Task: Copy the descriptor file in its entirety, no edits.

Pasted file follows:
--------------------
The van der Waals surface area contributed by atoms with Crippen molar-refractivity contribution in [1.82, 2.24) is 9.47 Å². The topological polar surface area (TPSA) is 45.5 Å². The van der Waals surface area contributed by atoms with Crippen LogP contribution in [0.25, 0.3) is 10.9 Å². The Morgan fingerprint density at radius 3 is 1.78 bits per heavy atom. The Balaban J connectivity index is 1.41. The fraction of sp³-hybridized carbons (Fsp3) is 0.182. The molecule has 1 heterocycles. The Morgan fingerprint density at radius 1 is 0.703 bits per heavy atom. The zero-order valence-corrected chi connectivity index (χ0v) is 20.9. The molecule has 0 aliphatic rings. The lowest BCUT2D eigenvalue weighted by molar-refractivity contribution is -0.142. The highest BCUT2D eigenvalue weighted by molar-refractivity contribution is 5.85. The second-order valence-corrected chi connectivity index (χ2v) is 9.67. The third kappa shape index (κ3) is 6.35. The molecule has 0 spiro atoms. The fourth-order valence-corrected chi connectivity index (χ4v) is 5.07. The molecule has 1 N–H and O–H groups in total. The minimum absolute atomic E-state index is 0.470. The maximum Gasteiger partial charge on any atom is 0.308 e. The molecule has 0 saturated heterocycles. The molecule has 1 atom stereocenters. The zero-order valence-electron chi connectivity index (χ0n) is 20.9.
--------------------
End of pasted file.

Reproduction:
The van der Waals surface area contributed by atoms with Crippen molar-refractivity contribution in [1.82, 2.24) is 9.47 Å². The topological polar surface area (TPSA) is 45.5 Å². The van der Waals surface area contributed by atoms with Crippen LogP contribution in [0.25, 0.3) is 10.9 Å². The Morgan fingerprint density at radius 3 is 1.78 bits per heavy atom. The Balaban J connectivity index is 1.41. The fraction of sp³-hybridized carbons (Fsp3) is 0.182. The molecule has 1 heterocycles. The Morgan fingerprint density at radius 1 is 0.703 bits per heavy atom. The zero-order valence-corrected chi connectivity index (χ0v) is 20.9. The molecule has 0 aliphatic rings. The lowest BCUT2D eigenvalue weighted by molar-refractivity contribution is -0.142. The highest BCUT2D eigenvalue weighted by molar-refractivity contribution is 5.85. The second-order valence-corrected chi connectivity index (χ2v) is 9.67. The third kappa shape index (κ3) is 6.35. The molecule has 0 spiro atoms. The fourth-order valence-corrected chi connectivity index (χ4v) is 5.07. The molecule has 1 N–H and O–H groups in total. The minimum absolute atomic E-state index is 0.470. The maximum Gasteiger partial charge on any atom is 0.308 e. The molecule has 0 saturated heterocycles. The molecule has 1 atom stereocenters. The zero-order valence-electron chi connectivity index (χ0n) is 20.9.